Your browser is out-of-date!

Update your browser to view this website correctly. Update my browser now

×

ClearOne wins patent trial against Shure

Shure will appeal

ClearOne today announced that a jury in the U.S. District Court for the District of Delaware has found that ClearOne’s innovative Ceiling Tile Beamforming Mic Array line of products do not infringe Shure Incorporated’s U.S. Patent No. D865,723 (the “’723 patent”). The jury also found that the ’723 patent is invalid.

“We are very pleased that the jury found that ClearOne’s BMA CT products did not infringe and invalidated Shure’s patent.” Zee Hakimoglu, president and chief executive officer of ClearOne Shure was using the ‘723 patent to retaliate against ClearOne, and the jury’s verdict validates ClearOne’s refusal to give in to Shure’s tactics.”

Shure responded with the following statement: “Shure is disappointed by the jury’s findings that our ‘723 patent is not valid and was not infringed.  We believe the United States Patent Office correctly recognized Shure’s novel design when it issued the ‘723 patent, and ClearOne‘s BMA CT products infringe that design.  We intend to appeal both rulings.”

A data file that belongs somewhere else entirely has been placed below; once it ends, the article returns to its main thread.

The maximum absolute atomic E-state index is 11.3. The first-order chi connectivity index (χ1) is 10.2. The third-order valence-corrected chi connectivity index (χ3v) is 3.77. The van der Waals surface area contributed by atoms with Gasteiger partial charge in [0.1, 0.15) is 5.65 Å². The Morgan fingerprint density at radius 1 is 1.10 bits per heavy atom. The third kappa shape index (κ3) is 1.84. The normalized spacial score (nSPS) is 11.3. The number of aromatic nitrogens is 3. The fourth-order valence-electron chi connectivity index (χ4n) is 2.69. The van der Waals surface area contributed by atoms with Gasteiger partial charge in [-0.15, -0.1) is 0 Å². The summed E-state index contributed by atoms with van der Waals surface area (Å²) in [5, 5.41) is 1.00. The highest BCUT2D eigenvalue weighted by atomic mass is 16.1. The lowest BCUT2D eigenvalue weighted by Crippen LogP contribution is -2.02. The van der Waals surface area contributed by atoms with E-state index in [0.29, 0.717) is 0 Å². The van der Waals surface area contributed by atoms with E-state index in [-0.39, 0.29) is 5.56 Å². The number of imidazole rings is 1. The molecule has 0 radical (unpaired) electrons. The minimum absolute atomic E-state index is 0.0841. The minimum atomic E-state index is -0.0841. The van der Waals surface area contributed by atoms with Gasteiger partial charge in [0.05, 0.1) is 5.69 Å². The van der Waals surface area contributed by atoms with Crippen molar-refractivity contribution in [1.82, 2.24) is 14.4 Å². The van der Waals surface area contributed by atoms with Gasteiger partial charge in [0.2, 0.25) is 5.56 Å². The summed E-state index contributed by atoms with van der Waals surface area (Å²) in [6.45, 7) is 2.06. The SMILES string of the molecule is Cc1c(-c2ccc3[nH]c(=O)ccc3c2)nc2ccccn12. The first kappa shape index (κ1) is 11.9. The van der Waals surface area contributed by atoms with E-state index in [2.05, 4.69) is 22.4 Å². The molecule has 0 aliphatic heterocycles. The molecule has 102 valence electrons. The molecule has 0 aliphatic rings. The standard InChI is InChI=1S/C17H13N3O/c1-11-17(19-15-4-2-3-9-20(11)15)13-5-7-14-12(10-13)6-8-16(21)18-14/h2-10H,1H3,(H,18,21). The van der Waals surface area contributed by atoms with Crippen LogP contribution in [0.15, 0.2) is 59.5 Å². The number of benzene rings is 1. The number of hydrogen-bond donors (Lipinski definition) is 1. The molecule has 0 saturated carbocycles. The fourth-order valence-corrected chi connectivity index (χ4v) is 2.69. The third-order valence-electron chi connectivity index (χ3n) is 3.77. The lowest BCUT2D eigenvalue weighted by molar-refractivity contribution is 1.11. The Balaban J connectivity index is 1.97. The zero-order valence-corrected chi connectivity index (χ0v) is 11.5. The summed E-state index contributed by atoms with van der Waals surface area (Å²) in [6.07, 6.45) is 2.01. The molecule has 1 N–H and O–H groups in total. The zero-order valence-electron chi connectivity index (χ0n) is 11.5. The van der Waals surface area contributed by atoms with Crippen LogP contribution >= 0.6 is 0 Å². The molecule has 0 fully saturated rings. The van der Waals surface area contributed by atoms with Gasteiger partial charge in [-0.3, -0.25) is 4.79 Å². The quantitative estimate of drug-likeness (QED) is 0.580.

The products that Shure accused of infringement in this case were the BMA CT, BMA CTH (i.e. the COLLABORATE Versa Pro CTCOLLABORATE Versa Lite CTCOLLABORATE Versa Room CT), BMA 360, and BMA-CTX (“Xceed”).

ClearOne and Shure are also involved in litigation in the U.S. District Court for the Northern District of Illinois. In August 2019, Judge Edmond E. Chang of that Court granted ClearOne’s request for a preliminary injunction (“PI Order”) preventing Shure from “manufacturing, marketing, and selling” the original MXA910 for use “in its drop-ceiling mounting configuration.”

Shure responds to preliminary injunction

 

 

Featured Articles

Close